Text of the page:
The future of one of Central America's most important wildlife sites, Chalillo, in Belize, remains uncertain after the privy council, the final court of appeal for Commonwealth countries, failed to rule on plans to construct a controversial dam in the area.
Last week, five appeal judges in London did not find in favour of environmental campaigners. They have "reserved judgment" and say
that their decision is unlikely until some time next year.
Chalillo is fast becoming the Three Gorges of Latin America. Conservationists argue that the building of the 160ft-high hydroelectric dam could wipe out much of the wildlife around the upper Macal River Valley, which would be flooded. This includes 20% of the world's remaining scarlet macaws, as well as rare jaguars, tapirs and crocodiles.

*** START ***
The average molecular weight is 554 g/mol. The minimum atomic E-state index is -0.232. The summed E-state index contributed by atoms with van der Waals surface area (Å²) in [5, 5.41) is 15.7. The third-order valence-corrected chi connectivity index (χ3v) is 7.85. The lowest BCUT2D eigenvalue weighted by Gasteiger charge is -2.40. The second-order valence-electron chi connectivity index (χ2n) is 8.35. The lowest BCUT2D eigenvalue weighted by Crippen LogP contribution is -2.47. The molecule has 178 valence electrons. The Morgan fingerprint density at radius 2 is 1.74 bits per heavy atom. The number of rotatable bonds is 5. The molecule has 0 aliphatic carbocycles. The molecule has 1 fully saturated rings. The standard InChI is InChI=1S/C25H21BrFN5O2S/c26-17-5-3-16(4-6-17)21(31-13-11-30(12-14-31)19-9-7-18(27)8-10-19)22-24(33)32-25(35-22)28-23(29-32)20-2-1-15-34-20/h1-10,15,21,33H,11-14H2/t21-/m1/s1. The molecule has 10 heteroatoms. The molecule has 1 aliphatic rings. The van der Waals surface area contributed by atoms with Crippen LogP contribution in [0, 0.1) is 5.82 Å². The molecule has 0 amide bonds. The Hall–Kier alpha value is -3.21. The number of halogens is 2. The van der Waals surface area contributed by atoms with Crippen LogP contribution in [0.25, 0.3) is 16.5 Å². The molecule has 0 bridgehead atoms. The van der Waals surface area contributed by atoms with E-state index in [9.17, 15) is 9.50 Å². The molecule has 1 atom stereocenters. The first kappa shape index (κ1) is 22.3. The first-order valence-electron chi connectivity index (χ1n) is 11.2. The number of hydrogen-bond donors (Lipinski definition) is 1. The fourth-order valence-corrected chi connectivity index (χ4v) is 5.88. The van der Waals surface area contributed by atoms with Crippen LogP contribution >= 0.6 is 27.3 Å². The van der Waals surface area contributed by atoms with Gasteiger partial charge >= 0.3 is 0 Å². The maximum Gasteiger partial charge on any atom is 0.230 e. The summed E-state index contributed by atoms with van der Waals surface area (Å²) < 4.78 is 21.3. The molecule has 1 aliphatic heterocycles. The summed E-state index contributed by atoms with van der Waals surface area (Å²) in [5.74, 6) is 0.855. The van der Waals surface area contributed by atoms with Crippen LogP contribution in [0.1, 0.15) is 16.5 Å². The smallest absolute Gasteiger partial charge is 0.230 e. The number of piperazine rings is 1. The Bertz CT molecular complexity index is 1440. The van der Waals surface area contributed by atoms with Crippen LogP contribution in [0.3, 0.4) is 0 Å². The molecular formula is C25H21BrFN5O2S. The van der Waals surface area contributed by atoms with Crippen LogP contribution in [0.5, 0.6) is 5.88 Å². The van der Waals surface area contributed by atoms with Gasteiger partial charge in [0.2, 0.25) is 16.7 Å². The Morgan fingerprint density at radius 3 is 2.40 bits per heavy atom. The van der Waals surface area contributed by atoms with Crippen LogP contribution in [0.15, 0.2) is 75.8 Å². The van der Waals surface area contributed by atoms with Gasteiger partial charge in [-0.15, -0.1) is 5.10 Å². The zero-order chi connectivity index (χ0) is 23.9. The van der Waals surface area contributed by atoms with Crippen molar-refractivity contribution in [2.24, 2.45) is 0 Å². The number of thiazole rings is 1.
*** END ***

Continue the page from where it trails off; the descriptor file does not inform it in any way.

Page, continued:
The World Wide Fund for Nature says: "An unblemished wilderness, teeming with exotic flora and fauna, risks being razed to the ground and flushed from the face of the earth."
High-profile protesters include the Hollywood actress Cameron Diaz, who says: "One of our continent's last remaining rainforest habitats is at great risk of being destroyed."
Readers can sign a petition to lobby against the dam at stopfortis.org, which is run by a coalition of environmental
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